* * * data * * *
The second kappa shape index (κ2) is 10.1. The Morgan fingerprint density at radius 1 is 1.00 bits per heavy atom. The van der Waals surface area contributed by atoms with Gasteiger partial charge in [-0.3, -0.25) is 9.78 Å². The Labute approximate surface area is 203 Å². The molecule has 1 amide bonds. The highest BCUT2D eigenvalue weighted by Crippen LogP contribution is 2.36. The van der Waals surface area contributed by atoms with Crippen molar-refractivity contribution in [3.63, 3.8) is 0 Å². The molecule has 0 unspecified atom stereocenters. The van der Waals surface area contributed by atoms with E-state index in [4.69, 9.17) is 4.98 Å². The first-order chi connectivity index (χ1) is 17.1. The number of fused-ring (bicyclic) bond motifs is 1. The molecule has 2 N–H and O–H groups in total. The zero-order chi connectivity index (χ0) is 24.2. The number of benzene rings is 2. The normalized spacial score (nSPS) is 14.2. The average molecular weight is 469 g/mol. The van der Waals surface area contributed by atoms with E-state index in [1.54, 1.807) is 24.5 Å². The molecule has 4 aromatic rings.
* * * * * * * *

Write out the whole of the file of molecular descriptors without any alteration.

The second kappa shape index (κ2) is 10.1. The Morgan fingerprint density at radius 1 is 1.00 bits per heavy atom. The van der Waals surface area contributed by atoms with Gasteiger partial charge in [-0.3, -0.25) is 9.78 Å². The Labute approximate surface area is 203 Å². The molecule has 1 amide bonds. The highest BCUT2D eigenvalue weighted by Crippen LogP contribution is 2.36. The van der Waals surface area contributed by atoms with Crippen molar-refractivity contribution in [3.63, 3.8) is 0 Å². The molecule has 0 unspecified atom stereocenters. The van der Waals surface area contributed by atoms with E-state index in [4.69, 9.17) is 4.98 Å². The first-order chi connectivity index (χ1) is 17.1. The number of fused-ring (bicyclic) bond motifs is 1. The molecule has 2 N–H and O–H groups in total. The zero-order chi connectivity index (χ0) is 24.2. The number of benzene rings is 2. The normalized spacial score (nSPS) is 14.2. The average molecular weight is 469 g/mol. The van der Waals surface area contributed by atoms with E-state index in [1.54, 1.807) is 24.5 Å². The molecule has 4 aromatic rings.